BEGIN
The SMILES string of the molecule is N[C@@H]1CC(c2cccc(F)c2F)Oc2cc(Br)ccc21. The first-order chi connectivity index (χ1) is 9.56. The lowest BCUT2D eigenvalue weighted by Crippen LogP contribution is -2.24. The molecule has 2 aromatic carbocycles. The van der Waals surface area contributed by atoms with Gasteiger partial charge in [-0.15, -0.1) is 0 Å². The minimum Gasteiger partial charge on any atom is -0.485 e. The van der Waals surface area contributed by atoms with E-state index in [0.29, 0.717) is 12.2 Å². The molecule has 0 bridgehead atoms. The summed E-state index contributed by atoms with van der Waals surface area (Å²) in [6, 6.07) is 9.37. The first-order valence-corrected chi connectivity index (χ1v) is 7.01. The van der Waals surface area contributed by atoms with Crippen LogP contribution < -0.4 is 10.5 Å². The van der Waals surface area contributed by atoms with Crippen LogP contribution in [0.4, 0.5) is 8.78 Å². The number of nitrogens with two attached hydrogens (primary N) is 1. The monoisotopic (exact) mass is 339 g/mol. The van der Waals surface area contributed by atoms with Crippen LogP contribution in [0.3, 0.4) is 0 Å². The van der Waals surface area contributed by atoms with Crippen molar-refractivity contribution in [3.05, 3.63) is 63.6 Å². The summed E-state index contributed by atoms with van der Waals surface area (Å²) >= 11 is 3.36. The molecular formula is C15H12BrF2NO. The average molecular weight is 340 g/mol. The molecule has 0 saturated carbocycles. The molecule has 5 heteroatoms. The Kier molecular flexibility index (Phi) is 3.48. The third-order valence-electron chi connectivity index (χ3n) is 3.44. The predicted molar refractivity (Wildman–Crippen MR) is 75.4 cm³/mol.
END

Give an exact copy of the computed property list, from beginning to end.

The SMILES string of the molecule is N[C@@H]1CC(c2cccc(F)c2F)Oc2cc(Br)ccc21. The first-order chi connectivity index (χ1) is 9.56. The lowest BCUT2D eigenvalue weighted by Crippen LogP contribution is -2.24. The molecule has 2 aromatic carbocycles. The van der Waals surface area contributed by atoms with Gasteiger partial charge in [-0.15, -0.1) is 0 Å². The minimum Gasteiger partial charge on any atom is -0.485 e. The van der Waals surface area contributed by atoms with E-state index in [0.29, 0.717) is 12.2 Å². The molecule has 0 bridgehead atoms. The summed E-state index contributed by atoms with van der Waals surface area (Å²) in [6, 6.07) is 9.37. The first-order valence-corrected chi connectivity index (χ1v) is 7.01. The van der Waals surface area contributed by atoms with Crippen LogP contribution < -0.4 is 10.5 Å². The van der Waals surface area contributed by atoms with Crippen LogP contribution in [0.4, 0.5) is 8.78 Å². The number of nitrogens with two attached hydrogens (primary N) is 1. The monoisotopic (exact) mass is 339 g/mol. The van der Waals surface area contributed by atoms with Crippen LogP contribution in [0.3, 0.4) is 0 Å². The van der Waals surface area contributed by atoms with Crippen molar-refractivity contribution in [3.05, 3.63) is 63.6 Å². The summed E-state index contributed by atoms with van der Waals surface area (Å²) >= 11 is 3.36. The molecular formula is C15H12BrF2NO. The average molecular weight is 340 g/mol. The molecule has 0 saturated carbocycles. The molecule has 5 heteroatoms. The Kier molecular flexibility index (Phi) is 3.48. The third-order valence-electron chi connectivity index (χ3n) is 3.44. The predicted molar refractivity (Wildman–Crippen MR) is 75.4 cm³/mol.